Editors Note: The European Society of International Law held the 2015 ESIL Annual Conference from 10–12 September 2015 on “The Judicialization of International Law – A Mixed Blessing?” The event, hosted by the PluriCourts Centre for the Study of the Legitimate Roles of the Judiciary in the Global Order, took place at the University of Oslo. For the Final Lecture, Professor Philippe Sands QC (University College London) discussed “Developments in Geopolitics – The End(s) of Judicialization?”. This post is a précis (summary) of the lecture as prepared by the Editors of EJIL: Talk! and reviewed by Professor Sands; the lecture may be viewed in full here. The full lecture, with all references and citations added, and a short Afterword, will be published in the European Journal of International Law. Full details of the conference are available on the conference website, including recordings of selected sessions.
In the summer of 2014 I spent three weeks in The Hague, in the company of a man who was 100 years old. Professor Vladimir Ibler, who was born in 1913 in Zagreb, was one of my co-counsel during the hearings in the arbitration proceedings between Croatia and Slovenia, heard in the Peace Palace. Each morning he and I walked slowly up the central staircase of the Peace Palace, and then down it later in the afternoon: past the statue of lady justice, to and from the Japanese room, where the hearing took place. Professor Ibler, who was diminutive in height but certainly not in presence or character, would muse about the state of the world, of international law, and of international courts. “When I was born there were none”, he said to me, “and now there are so many that I cannot keep up with them all. What are they all for? What do they all mean?” The questions were never answered of course, but from his cheery disposition I always felt he retained a sense of hope. A centenarian who lived a life that was touched by Emperor Franz Josef, Hitler, Stalin and Tito was easily able to seize on the possibility of courts as an alternative to war, which is of course the principal end of judicialization. He was hopeful too that Croatia and Slovenia would finally be able to resolve their dispute, by arbitration proceedings under the auspices of the Permanent Court of Arbitration (PCA).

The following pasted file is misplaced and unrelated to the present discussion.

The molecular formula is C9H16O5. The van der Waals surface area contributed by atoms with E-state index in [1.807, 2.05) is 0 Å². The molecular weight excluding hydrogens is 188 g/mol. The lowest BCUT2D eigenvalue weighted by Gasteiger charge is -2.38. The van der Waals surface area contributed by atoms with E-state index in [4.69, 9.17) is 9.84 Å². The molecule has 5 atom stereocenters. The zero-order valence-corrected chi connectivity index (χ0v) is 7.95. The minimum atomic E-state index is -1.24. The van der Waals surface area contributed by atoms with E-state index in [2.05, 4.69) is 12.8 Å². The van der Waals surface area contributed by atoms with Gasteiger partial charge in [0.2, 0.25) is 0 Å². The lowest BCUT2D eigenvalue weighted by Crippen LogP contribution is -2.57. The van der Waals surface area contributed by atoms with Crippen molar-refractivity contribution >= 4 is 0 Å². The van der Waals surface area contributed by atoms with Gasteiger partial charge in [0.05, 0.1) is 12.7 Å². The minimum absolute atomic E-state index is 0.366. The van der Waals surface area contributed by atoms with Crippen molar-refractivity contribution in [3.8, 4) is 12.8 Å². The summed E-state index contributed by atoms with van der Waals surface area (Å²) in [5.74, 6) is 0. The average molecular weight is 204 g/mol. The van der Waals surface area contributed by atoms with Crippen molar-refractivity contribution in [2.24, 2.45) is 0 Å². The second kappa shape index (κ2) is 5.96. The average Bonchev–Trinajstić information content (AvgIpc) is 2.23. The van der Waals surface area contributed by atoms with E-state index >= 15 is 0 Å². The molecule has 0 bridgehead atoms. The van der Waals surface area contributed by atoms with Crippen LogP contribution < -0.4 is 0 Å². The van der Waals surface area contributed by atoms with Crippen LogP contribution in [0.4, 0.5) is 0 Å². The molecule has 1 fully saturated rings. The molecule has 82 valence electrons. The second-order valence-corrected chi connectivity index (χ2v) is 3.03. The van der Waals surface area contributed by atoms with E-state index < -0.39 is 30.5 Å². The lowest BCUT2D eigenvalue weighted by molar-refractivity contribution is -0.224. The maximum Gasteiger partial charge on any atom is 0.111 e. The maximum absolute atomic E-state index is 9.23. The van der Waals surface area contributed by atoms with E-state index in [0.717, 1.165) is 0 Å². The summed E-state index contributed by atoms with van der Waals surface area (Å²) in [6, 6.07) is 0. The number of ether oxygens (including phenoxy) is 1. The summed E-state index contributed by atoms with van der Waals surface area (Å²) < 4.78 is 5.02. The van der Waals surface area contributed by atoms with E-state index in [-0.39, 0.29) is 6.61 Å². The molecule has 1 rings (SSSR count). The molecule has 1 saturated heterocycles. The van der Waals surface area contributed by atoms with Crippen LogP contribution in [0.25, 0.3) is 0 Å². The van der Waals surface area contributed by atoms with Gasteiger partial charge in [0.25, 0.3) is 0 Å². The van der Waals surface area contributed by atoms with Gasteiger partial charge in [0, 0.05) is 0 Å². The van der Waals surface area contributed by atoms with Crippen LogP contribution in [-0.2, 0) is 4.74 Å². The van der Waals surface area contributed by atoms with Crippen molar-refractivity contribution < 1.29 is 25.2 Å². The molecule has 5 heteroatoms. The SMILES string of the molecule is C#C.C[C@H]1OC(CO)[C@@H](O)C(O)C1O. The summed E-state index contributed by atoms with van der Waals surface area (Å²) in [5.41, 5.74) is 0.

Yet he also sounded a note of caution. I interviewed him in June 2014 more formally for a profile I was asked to write for the Financial Times magazine. “I learnt in my life not to come to fast conclusions”, he told me.
“I was very happy in a lawyers office in Zagreb from 1937 to 1939, working with Mr Korsky, and then the Nazis just shot him. I think that being in a lawyer’s office you can make certain conclusions about people and about human relationships, and you can learn certain things. And what I learnt is not to be very quick to make conclusions, but reflect all the time.”
Wise advice from a man who had reached the age of 100.
Was it a good idea to refer the dispute between Croatia and Slovenia to an international arbitral tribunal, I asked. “Yes”, he replied, but added: “What I am sceptical of is some of the judges that were appointed to the court, I am not entirely convinced that the tribunal has been totally independent.” He paused. “It seems there are some invisible forces. There are justices and there are injustices.” Recent events have caused me to go back to that conversation. Read the rest of this entry…